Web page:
Now, Herald employees say they plan to organize for better salaries and working conditions — and, in essence, fight back when the company announces its next round of seemingly never-ending cutbacks. One Herald Guild — named for the company's old address at 1 Herald Plaza — is asking McClatchy to recognize the new union voluntarily by 5 p.m. October 8. If that doesn't happen, the organizers plan to hold a formal unionization vote.

"We now seek collaboration with our managers, not division, and invite our corporate parent, the McClatchy Company, to voluntarily recognize this union, represented by NewsGuild-CWA," the union said today. "We welcome our owners to begin a constructive, amicable and respectful negotiation for a contract. We care about the health of our newsroom and understand the financial constraints confronting local journalism today. Our goal is to develop a new collaboration that preserves our dedicated staff and forges a path toward growth to better serve our communities and be a strong, independent watchdog for democracy."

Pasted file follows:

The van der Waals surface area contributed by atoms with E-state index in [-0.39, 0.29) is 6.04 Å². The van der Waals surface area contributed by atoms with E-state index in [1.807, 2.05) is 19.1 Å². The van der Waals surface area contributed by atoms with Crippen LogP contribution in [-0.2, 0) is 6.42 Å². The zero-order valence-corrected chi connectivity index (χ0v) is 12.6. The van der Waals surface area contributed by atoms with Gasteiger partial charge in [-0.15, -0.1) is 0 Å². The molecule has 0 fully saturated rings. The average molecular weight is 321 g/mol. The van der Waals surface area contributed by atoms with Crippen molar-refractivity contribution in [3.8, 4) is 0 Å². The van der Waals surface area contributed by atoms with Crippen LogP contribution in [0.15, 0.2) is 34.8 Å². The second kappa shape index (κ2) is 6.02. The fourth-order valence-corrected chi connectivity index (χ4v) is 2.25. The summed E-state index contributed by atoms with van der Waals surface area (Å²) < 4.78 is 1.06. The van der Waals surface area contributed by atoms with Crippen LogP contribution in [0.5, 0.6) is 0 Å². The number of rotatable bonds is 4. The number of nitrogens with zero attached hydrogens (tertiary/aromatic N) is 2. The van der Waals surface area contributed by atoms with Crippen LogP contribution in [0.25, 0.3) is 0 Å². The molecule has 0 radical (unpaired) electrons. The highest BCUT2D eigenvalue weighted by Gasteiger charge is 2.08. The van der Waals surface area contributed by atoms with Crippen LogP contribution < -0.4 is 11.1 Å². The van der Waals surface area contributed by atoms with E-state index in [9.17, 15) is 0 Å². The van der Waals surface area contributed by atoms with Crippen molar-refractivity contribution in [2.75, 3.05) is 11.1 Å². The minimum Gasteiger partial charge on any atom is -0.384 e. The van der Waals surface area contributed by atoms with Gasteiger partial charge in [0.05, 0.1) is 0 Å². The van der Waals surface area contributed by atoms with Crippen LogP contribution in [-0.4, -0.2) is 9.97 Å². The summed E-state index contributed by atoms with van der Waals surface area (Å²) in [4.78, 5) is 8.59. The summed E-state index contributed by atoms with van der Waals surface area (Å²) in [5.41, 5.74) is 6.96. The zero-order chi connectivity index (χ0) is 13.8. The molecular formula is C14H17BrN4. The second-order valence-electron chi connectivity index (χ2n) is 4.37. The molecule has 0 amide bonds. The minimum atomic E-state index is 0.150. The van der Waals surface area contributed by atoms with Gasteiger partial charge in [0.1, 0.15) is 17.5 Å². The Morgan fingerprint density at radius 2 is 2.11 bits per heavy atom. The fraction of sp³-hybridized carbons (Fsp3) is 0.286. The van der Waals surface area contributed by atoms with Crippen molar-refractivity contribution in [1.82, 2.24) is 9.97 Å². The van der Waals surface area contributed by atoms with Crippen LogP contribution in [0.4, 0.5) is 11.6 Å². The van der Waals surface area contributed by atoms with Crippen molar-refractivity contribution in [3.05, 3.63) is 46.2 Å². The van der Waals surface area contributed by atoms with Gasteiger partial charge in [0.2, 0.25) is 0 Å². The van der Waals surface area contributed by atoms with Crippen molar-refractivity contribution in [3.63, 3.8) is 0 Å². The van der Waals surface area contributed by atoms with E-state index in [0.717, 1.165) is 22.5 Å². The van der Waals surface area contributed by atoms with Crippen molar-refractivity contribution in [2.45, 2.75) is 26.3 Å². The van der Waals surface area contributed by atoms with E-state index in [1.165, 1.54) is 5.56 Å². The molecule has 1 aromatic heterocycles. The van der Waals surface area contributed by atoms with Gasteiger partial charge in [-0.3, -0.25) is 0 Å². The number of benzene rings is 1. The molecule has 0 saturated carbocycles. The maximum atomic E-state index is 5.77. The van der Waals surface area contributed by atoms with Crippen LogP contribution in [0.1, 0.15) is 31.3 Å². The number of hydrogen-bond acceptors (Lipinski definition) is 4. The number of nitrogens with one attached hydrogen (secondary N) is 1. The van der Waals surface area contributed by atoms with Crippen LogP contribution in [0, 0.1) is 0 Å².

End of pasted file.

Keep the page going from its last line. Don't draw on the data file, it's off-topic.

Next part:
Here's the union's full mission statement:

Our mission to preserve the Miami Herald and el Nuevo Herald
A majority of the journalists in the joint newsroom of the Miami Herald, el Nuevo Herald and Miami.com have asked McClatchy to voluntarily recognize One Herald Guild. We are forming our union to have a say in the direction of our newsroom, to strengthen our journalism by making our journalists stronger. We aim to preserve our dedicated staff and set a course toward growth to better serve our readers and remain a strong watchdog in our community.

Our mission

We are the journalists of el Nuevo Herald and the Miami Herald, and we are joining together to form a union to make our newsroom stronger.

For decades, el Nuevo Herald and the Miami Herald have established a national reputation as an expert source of local, national and international news, and have set a standard for other Florida and South Florida news organizations.

To do this, our journalists have been committed to professional improvement and to push ourselves to cover more, compete aggressively, think creatively, and serve the information needs of our growing community.

Our journalism is strong when our journalists are strong. Nuestro periodismo se alimenta de la fortaleza de nuestra sala de redacción. But for more than a decade, under the direction of our corporate owners, el Nuevo Herald and the Miami Herald have dramatically downsized, cutting costs by shrinking staff through buyouts, layoffs and consolidation.